Short on time? Here are the highlights:
- There are now more than 280,000 international students enrolled with Russian universities
- The majority of students come from former Soviet Republics, notably Kazakhstan, Belarus, and Ukraine
- Russian educators anticipate further enrolment growth from sending markets in Europe and Asia, particularly as scholarship support for foreign students has expanded within the past year and as the relatively low value of the ruble positions Russia as a more affordable study destination
A new report from the Russian Presidential Academy of National Economy and Public Administration (RANEPA) finds that the number of foreign students enrolled in Russian universities has increased nearly three-fold over the past decade. From a base of 100,900 foreign students in 2004/05, total enrolment in Russian higher education reached 282,900 in 2014/15. This represents total growth of 180% over the ten years, and is matched by a commensurate increase in related export revenues which grew to a reported US$1.46 billion in 2015.
Year-over-year enrolment growth stands at 17.2% between 2013/14 and 2014/15 alone and RANEPA reports an average annual growth rate of roughly 9% since 2003. “The appeal of Russian education for foreigners has risen in recent years as the decrease in the value of the ruble compared with foreign currencies has made studying in Russia much more affordable,” highlights a recent news item from Russia Beyond the Headlines. “The government is trying to capitalise on this trend in several ways.”
In 2015 alone, Russia expanded its scholarship programme for foreign students and a group of 15 leading institutions established a new joint centre for international recruitment.
A separate Project Atlas report from the Institute of International Education (IIE) notes that most foreign students in Russia (83%) are enrolled in public institutions. IIE also points out that most foreign students in Russia come from the former Soviet Republics that now make up the Commonwealth of Independent States (CIS).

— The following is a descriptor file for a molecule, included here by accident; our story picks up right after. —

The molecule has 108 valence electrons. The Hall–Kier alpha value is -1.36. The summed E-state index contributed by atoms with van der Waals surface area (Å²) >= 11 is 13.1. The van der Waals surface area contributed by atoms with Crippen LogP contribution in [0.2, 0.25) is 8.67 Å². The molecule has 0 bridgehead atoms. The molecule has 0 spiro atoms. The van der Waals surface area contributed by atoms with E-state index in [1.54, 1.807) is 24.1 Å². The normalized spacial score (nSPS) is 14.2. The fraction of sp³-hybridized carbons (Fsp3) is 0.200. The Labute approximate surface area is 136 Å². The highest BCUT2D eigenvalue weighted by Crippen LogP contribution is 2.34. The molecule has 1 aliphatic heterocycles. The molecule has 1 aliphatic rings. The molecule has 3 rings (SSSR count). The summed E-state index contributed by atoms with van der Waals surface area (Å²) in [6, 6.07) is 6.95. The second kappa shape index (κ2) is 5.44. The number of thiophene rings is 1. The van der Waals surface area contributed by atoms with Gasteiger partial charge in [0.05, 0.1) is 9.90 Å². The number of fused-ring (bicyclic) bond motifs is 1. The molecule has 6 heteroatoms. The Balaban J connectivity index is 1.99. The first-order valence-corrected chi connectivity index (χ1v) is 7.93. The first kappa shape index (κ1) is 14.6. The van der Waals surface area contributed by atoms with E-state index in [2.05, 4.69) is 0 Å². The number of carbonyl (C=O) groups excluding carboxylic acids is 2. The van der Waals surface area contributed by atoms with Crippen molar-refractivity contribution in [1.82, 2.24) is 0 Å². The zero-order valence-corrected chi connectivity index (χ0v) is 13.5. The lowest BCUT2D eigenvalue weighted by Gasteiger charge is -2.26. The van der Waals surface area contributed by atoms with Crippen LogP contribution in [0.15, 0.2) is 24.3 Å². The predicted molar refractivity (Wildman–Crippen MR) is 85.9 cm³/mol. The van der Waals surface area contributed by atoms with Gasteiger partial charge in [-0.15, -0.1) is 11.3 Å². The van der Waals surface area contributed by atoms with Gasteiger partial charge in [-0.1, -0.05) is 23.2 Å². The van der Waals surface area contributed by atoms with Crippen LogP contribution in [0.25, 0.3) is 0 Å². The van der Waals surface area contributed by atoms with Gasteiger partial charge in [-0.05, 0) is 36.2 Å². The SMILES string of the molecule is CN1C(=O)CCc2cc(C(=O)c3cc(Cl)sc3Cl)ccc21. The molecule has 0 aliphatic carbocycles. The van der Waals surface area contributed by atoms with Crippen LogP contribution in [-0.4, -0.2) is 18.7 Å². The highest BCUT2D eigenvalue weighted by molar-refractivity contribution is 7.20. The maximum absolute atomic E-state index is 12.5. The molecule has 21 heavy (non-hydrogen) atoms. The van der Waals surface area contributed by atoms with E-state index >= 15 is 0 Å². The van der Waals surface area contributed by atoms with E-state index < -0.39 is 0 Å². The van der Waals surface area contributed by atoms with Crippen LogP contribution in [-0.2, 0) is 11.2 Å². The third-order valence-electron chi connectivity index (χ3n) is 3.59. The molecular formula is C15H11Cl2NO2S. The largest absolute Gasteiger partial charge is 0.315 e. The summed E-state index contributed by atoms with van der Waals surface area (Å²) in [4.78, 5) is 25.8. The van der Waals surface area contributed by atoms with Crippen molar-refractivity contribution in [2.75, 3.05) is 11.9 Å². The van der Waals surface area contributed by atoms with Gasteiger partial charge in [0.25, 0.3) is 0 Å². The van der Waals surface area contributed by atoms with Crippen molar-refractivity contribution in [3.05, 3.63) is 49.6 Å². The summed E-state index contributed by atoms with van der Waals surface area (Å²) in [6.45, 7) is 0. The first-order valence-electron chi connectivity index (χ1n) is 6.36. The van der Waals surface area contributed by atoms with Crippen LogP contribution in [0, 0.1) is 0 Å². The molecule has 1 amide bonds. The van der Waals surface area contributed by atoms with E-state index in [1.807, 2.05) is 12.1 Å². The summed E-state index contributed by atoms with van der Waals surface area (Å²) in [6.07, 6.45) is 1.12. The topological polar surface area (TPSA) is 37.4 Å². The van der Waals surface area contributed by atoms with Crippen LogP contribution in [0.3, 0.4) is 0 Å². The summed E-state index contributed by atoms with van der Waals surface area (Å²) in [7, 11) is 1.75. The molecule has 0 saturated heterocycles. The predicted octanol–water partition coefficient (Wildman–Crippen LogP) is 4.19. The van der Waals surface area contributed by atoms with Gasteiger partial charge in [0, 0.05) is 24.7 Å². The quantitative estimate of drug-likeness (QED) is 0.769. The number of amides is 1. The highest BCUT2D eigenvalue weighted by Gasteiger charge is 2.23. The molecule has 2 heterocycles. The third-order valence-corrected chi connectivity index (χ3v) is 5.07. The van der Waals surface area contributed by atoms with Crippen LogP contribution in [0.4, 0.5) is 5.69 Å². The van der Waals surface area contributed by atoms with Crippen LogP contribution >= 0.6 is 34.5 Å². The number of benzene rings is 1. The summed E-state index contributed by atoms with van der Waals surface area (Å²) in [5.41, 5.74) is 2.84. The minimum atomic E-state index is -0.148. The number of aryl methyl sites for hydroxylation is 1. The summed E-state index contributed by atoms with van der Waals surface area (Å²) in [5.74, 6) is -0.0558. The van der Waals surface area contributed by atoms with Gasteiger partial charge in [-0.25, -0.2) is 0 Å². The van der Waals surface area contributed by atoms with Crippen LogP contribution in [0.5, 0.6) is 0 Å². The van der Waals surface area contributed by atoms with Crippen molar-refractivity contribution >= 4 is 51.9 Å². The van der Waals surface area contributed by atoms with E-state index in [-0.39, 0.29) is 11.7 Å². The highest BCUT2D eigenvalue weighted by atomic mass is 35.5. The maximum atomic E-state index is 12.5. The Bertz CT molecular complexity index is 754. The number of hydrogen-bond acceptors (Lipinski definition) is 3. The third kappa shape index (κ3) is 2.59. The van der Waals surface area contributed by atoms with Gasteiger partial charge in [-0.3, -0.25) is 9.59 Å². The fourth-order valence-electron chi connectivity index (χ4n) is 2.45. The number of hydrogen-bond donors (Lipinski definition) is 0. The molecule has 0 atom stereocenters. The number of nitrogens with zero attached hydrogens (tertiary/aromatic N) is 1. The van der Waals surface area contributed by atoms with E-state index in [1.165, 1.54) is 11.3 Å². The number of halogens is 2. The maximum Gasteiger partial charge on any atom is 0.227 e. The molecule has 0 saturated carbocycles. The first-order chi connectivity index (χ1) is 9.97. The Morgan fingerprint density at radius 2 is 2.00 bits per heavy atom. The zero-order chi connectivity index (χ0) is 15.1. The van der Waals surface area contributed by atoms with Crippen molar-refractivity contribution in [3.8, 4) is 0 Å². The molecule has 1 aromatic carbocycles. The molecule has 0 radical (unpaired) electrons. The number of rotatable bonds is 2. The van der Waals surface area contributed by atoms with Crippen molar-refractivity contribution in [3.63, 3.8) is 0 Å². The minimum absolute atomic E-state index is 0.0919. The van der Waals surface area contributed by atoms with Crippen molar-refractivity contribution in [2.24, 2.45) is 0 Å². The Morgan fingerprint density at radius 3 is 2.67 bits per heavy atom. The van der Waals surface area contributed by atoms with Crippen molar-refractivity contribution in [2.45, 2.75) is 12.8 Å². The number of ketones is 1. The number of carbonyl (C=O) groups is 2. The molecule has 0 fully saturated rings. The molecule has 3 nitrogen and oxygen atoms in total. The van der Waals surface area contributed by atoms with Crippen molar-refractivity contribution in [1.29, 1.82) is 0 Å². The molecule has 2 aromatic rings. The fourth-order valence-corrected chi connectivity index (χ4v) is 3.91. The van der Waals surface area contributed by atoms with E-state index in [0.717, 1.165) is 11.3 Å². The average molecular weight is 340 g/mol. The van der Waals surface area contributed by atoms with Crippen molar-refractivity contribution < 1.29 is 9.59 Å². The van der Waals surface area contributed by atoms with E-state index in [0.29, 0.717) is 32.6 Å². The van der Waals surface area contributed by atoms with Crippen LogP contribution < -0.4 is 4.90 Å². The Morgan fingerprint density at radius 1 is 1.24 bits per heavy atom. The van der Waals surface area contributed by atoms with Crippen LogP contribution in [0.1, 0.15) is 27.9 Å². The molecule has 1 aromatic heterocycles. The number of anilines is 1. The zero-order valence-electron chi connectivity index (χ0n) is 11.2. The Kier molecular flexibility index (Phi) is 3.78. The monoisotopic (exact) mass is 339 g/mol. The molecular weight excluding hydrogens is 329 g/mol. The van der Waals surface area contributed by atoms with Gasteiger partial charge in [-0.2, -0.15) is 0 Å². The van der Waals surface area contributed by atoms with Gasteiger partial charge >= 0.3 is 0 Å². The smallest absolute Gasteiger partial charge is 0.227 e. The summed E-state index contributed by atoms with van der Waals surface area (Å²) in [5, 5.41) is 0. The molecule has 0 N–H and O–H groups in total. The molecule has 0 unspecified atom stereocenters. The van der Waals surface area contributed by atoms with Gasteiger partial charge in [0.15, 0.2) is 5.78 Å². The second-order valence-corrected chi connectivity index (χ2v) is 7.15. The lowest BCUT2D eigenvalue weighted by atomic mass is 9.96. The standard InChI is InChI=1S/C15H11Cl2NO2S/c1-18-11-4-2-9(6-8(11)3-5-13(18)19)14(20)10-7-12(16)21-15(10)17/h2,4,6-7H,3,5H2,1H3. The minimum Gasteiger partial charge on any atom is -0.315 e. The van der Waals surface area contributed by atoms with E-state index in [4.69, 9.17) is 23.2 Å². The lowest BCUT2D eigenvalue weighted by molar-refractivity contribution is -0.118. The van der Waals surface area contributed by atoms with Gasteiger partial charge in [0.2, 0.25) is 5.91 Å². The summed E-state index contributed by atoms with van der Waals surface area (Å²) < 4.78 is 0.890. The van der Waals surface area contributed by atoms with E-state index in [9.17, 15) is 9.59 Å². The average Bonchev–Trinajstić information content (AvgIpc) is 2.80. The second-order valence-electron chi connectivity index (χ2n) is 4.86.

As the following table indicates, the biggest senders from within this group are Kazakhstan, Belarus, and Ukraine. The only non-CIS states in Russia’s top ten sending markets are China, India, and Vietnam with China – and its 20,342 students in 2015 – the largest non-CIS sender by far.
Top ten sending markets for Russian higher education, 2015. Source: IIE
Roughly six in ten foreign students in Russia are enrolled at the undergraduate level, with the balance pursuing advanced degrees or other post-graduate qualifications. Nearly half study Engineering (20%) or Business (27%), with the Humanities (18%) and Health Sciences (12%) standing as the other major fields of study for international students.
These totals lead IIE to rank Russia as the sixth-largest study destination, after only the US, UK, China, France, and Australia. However, the IIE figures (as summarised in the table below) appear to understate the enrolments for both Canada and Germany, the 2015 totals for which we have recently reported as 353,570 and 321,569 respectively.
International student enrolment in leading destination countries, 2015. Source: IIE
Taking those corrected figures into account, this would suggest that Russia is more correctly positioned as the eighth-leading study destination globally in terms of 2015 enrolments – but also standing on substantial growth over the past several years and poised for further gains going forward.
For additional background on Russia’s efforts to build its international enrolment, please see: